Learn more about leveraging predictive analytics for email and also hear social media strategy lessons from retailers like Macy’s, Harry’s, and One Kings Lane from our webinar co-host Percolate.
Predictive analytics allows quick, reliable conclusions about how a person will behave by inferring how similar they are to other people: Daya is a top customer who shops business chic shoes and loves free shipping. Olivia just signed up and has similar characteristics to Daya (came from Facebook, browses footwear, from the Midwest) — better send Olivia an email about shoes that come with free shipping.
Throughout a customer’s lifecycle, predictive analytics helps retailers better understand who their customers are and what they like, and then tailor messages to better suit those tastes — from activating email subscribers (sometimes called “members”) into customers, to growing relationships through repeat purchases and interactions, until the point of retention, when it looks like that customer might stop shopping with that store, and beyond.
Recently, we co-hosted a webinar (with Percolate) and shared stories of how predictive analytics is helping e-commerce leaders (like Guess, Nasty Gal, and Sole Society) transform their email marketing.
We covered case studies from each phase of the customer lifecycle:
Catch the entire webinar recording at the bottom of the page, or read on for highlights.
Activation: Convert more members into customers
Once someone signs up for a store’s email list, they will typically receive the same email or “welcome series” that everyone else gets and maybe a standard promotional offer. Perhaps that company has tested to see which welcome emails work better compared to each other, but that is typically about it.
Applying predictive analytics to demographic and behavioral data enables retailers to segment customers based on their likelihood of conversion. With these segments, they can then test different messages and offers to see which approach resonates best with each group.
Once it is determined which message is best for the different segments (cat vids forever) taking into account the cost of promotions vs. the expected revenue, teams can automate the most effective combinations. Sole Society made big improvements with this method, nearly doubling member to customer conversion rate and boosting combined revenue 3.5% — watch the webinar to learn more.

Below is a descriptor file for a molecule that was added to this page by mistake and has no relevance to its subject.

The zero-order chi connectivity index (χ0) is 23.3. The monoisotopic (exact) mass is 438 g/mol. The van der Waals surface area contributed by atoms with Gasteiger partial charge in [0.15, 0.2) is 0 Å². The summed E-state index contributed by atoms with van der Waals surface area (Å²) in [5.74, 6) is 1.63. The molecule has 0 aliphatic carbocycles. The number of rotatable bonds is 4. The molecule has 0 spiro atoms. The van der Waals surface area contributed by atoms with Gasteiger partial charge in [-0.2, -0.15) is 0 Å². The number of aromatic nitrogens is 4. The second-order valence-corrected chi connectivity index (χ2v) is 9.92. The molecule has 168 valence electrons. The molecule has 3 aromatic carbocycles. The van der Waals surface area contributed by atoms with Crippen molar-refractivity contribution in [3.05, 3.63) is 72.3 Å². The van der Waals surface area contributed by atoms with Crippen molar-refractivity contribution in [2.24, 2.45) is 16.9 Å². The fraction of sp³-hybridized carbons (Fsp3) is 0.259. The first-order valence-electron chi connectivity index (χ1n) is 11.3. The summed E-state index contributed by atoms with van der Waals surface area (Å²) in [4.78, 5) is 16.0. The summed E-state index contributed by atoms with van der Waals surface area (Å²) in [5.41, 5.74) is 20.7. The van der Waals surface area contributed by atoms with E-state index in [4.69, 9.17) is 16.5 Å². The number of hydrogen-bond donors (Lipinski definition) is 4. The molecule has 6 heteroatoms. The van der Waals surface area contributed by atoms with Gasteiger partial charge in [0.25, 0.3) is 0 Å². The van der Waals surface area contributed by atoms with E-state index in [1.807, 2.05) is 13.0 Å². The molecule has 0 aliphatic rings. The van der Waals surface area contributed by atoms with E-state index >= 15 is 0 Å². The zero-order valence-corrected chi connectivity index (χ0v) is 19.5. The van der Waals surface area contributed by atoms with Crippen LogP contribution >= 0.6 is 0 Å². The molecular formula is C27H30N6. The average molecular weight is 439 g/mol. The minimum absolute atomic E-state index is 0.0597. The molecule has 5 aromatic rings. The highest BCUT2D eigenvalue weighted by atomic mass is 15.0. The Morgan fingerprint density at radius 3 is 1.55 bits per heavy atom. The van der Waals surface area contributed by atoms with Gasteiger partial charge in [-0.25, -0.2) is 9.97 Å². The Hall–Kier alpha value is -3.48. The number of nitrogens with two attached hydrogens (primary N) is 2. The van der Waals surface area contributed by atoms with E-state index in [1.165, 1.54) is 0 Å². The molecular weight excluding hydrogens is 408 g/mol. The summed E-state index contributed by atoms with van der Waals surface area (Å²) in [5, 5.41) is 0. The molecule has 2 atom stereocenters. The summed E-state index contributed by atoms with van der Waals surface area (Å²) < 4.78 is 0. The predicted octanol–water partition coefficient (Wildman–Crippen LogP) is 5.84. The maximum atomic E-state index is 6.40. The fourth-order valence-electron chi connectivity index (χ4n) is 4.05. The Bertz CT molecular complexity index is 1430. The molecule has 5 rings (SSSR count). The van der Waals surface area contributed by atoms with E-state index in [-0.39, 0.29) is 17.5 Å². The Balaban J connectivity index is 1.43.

Growth: Send emails that match individual customers’ tastes
Email segmentation splits customers into groups based on behaviors, characteristics, and/or needs. This lets companies send these segments only emails they are interested in, not just the same thing to everyone (learn more from the segmentation course on Custora U).
The simplest approach to email segmentation relies on individual variables related to customer behavior and demographics, while more advanced segmentation looks to build defined customer “personas” that incorporate a variety of customer traits and product categories (e.g., “accessory shoppers” or “jeans and sweater lovers”). A big limitation of both of these approaches is that they are typically built historically, meaning they sort customers by products they have already purchased: After all, somebody who bought shoes in the past is probably receptive to an email featuring shoes.
A predictive approach, in contrast, identifies what product to recommend based on what a shopper is likely to buy next (and is able to incorporate a multitude of different variables, including acquisition path, age, order amount, style, etc.). A retailer with these insights might know that customers who buy certain types of shoes are also likely to purchase jewelry and pricier belts, and should be sent product recommendation emails accordingly. Guess recently started incorporating these types of predictive insights into their email campaigns (learn more).
Retention: Win back customers who are moving on
Eventually, a customer stops shopping at a store, but how can a retailer tell when that day has arrived?
Many retailers do so by coming up with a standard amount of time (e.g., sixty days) since last purchase, and if a customer goes that long without a purchase they are considered “churned” and sent a win-back message. This is a bedrock strategy for e-commerce marketers, and it is effective, but this blanket churn designation lets customers slip through the cracks and means retailers sometimes hand out unnecessary discounts. Take the two shoppers below:
By the time based measure one would think that Mike, the shopper on top, should get a “We miss you” email (with a discount) as it has been over 90 days since his last purchase. But in fact, Nora is the churning customer according to the predictive algorithms, as she is a more frequent shopper who is more likely to move on quickly and never look back. With a the time-based churn rule, Nora would have already started shopping elsewhere before receiving an email, while Mike may have been given a superfluous promotion as he’s just a less frequent, but still loyal, shopper.
Predictive analytics lets companies adopt a more personal approach to keeping customers, and move away from a more rigid method that only considers time since last purchase. Nasty Gal saw a 17% increase in customer re-activation and an 11% revenue lift by sending automated churn emails powered by predictive analytics: learn more.